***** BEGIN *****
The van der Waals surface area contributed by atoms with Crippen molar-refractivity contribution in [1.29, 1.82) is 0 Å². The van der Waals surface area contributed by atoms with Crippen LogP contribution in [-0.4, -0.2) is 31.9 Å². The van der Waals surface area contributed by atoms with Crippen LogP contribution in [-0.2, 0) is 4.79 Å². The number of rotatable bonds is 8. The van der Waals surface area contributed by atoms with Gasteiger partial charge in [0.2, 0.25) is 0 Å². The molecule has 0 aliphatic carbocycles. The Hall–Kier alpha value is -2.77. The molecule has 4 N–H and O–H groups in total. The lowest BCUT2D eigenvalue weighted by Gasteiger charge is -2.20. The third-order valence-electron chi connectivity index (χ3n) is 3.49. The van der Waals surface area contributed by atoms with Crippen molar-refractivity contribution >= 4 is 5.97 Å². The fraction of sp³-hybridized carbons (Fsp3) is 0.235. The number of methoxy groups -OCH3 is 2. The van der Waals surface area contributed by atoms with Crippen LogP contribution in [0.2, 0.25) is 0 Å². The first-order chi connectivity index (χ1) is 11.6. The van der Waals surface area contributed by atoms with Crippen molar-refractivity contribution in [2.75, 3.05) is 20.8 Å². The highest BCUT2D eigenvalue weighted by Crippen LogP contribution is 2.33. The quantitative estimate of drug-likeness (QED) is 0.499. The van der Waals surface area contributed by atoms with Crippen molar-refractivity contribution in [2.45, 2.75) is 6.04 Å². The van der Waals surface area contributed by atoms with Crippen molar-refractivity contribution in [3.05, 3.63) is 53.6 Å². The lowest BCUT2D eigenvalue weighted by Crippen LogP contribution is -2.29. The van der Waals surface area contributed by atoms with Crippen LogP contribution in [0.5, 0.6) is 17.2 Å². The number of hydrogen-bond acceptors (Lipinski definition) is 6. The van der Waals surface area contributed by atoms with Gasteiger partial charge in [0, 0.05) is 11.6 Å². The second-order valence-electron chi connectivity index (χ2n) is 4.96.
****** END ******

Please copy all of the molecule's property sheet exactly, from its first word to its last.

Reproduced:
The van der Waals surface area contributed by atoms with Crippen molar-refractivity contribution in [1.29, 1.82) is 0 Å². The van der Waals surface area contributed by atoms with Crippen LogP contribution in [-0.4, -0.2) is 31.9 Å². The van der Waals surface area contributed by atoms with Crippen LogP contribution in [-0.2, 0) is 4.79 Å². The number of rotatable bonds is 8. The van der Waals surface area contributed by atoms with Gasteiger partial charge in [0.2, 0.25) is 0 Å². The molecule has 0 aliphatic carbocycles. The Hall–Kier alpha value is -2.77. The molecule has 4 N–H and O–H groups in total. The lowest BCUT2D eigenvalue weighted by Gasteiger charge is -2.20. The third-order valence-electron chi connectivity index (χ3n) is 3.49. The van der Waals surface area contributed by atoms with Crippen molar-refractivity contribution >= 4 is 5.97 Å². The fraction of sp³-hybridized carbons (Fsp3) is 0.235. The number of methoxy groups -OCH3 is 2. The van der Waals surface area contributed by atoms with Crippen LogP contribution in [0.2, 0.25) is 0 Å². The first-order chi connectivity index (χ1) is 11.6. The van der Waals surface area contributed by atoms with Crippen molar-refractivity contribution in [2.75, 3.05) is 20.8 Å². The highest BCUT2D eigenvalue weighted by Crippen LogP contribution is 2.33. The quantitative estimate of drug-likeness (QED) is 0.499. The van der Waals surface area contributed by atoms with Crippen molar-refractivity contribution in [2.45, 2.75) is 6.04 Å². The van der Waals surface area contributed by atoms with Crippen molar-refractivity contribution in [3.05, 3.63) is 53.6 Å². The lowest BCUT2D eigenvalue weighted by Crippen LogP contribution is -2.29. The van der Waals surface area contributed by atoms with Crippen LogP contribution in [0.5, 0.6) is 17.2 Å². The number of hydrogen-bond acceptors (Lipinski definition) is 6. The van der Waals surface area contributed by atoms with Gasteiger partial charge in [0, 0.05) is 11.6 Å². The second-order valence-electron chi connectivity index (χ2n) is 4.96.